European Space Agency (Esa) member states have resolved key issues at their ministerial council and agreed a 10.1bn-euro programme of activities.
The big decisions included a go-ahead for an upgrade on Europe's Ariane 5 rocket in parallel with design work on a replacement for the early 2020s.
Esa nations also approved the project to provide the propulsion unit for Nasa's new manned capsule, Orion.
In the surprise of the meeting, even the UK put money into this project.
It has long stayed out of the agency's human spaceflight activities, but agreed to a "one-off, 20m-euro" contribution because of the technology development it could enable in a number of British companies.
"We're confident our interests will be reflected," UK science minister David Willetts said.
Most of the meeting's agenda had been worked out in advance. Great uncertainty however had remained over how much the 20 nations could commit to space in the midst of the Eurocrisis.
With that context in mind, Esa director-general Jean Jacques Dordain expressed great satisfaction at the 10.1bn-euro (£8.1bn; $12.9bn) outcome.
"Member states recognize that space is not an expense; it's an investment," he said.
The future of Ariane 5 and how to maintain its competitiveness in the face of growing international competition was the most problematic topic going into the Ministerial Council.
Germany had wanted to upgrade the rocket with a more powerful upper-stage engine to make it more versatile and therefore more attractive to potential customers; the French had wanted to go straight to a next-generation launcher that would benefit from substantially reduced production costs.
In that argument, Germany won. Ariane 5ME (Mid-Life Evolution) will be developed and will aim to fly in 2017.
However, the upper-stage Vinci engine will also be used on the successor (now officially called Ariane 6), and the meeting appeased French concerns by agreeing to detailed definition studies now and another gathering in 2014 to decide how to implement the future vehicle.
The hope is it can be put on the launch pad by about 2021.
Settling the launcher issue enabled a cascade of other agreements.
On the International Space Station (ISS), ministers not only had to find money to cover general European operating costs, they also had to approve their non-cash contribution to the orbiting platform.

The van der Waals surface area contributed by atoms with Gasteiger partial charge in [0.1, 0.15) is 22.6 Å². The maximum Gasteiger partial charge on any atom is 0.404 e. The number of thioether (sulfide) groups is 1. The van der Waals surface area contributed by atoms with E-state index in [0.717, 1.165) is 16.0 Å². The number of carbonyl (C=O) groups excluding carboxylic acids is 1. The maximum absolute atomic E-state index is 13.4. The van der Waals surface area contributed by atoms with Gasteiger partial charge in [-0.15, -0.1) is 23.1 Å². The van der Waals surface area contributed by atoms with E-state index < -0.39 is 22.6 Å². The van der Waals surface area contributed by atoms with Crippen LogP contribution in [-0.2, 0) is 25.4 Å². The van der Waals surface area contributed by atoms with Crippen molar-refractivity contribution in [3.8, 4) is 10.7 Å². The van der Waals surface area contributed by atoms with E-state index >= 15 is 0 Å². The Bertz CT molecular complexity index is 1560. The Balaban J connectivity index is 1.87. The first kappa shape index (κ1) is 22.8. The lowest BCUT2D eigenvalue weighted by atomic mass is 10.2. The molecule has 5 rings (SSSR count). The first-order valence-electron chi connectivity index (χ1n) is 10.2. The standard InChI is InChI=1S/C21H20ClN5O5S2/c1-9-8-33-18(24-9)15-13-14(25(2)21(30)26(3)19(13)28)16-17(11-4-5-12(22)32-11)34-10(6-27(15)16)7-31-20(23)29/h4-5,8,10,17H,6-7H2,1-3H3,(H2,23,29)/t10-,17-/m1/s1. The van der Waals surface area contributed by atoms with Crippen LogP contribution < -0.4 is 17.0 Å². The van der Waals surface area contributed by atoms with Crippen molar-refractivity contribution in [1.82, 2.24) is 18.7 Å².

There is a gap in this obligation in the period 2017-2020 and the US space agency (Nasa) had asked Esa to fulfill it by making a propulsion unit that could drive the Americans' new manned capsule, Orion, through space.
European member states indicated they would do this - but there was a surprise: the UK said it would help with the cost, which is expected to be 450m euros.
Even though it was an original signatory on the treaty that brought the ISS into being, Britain has steadfastly refused down the years to pick up any of the costs of constructing the platform or even to pay for the UK national Tim Peake, who was recently selected as an astronaut.
But Mr Willetts indicated his nation would make a "one-off, 20m-euro" contribution to the propulsion module project. He said there were telecommunications and propulsion companies in Britain that would benefit from the involvement.
Mr Dordain's reaction: "The UK is on the space station. It's a historic moment."
Professor Jan Woerner, part of Germany's delegation in Naples and a frequent critic of Britain's past reluctance to join the ISS programme, also saluted the change of position.
In addition, he highlighted the significance of the module to Europe more widely.
"The first flight is an unmanned flight, but Orion, as you know, is a capsule for future human transportation so it's a big deal that Esa is now on the critical path together with the Americans for human transportation."
After the two-day event, Germany went away as the largest Esa contributor (2.6bn euros) followed by France (2.3bn). The pair are the traditional power-houses in European space. But the meeting saw the UK climb (1.5bn) above Italy (1.1bn) into third position. The monies agreed in Naples will be spent over different periods but, broadly speaking, over the next three to five years.
Esa's science budget - the part that makes space telescopes to study the cosmos, and the like - received a "flat cash" settlement of 2.5bn euros. In other words, the 2013 budget will be repeated in the following four years with no adjustment for inflation (ie 508m per year).
Science is the agency's mandatory programme. Everyone must contribute a sum that reflects the relative size of their economy.
Jonathan.Amos-INTERNET@bbc.co.uk and follow me on Twitter: @BBCAmos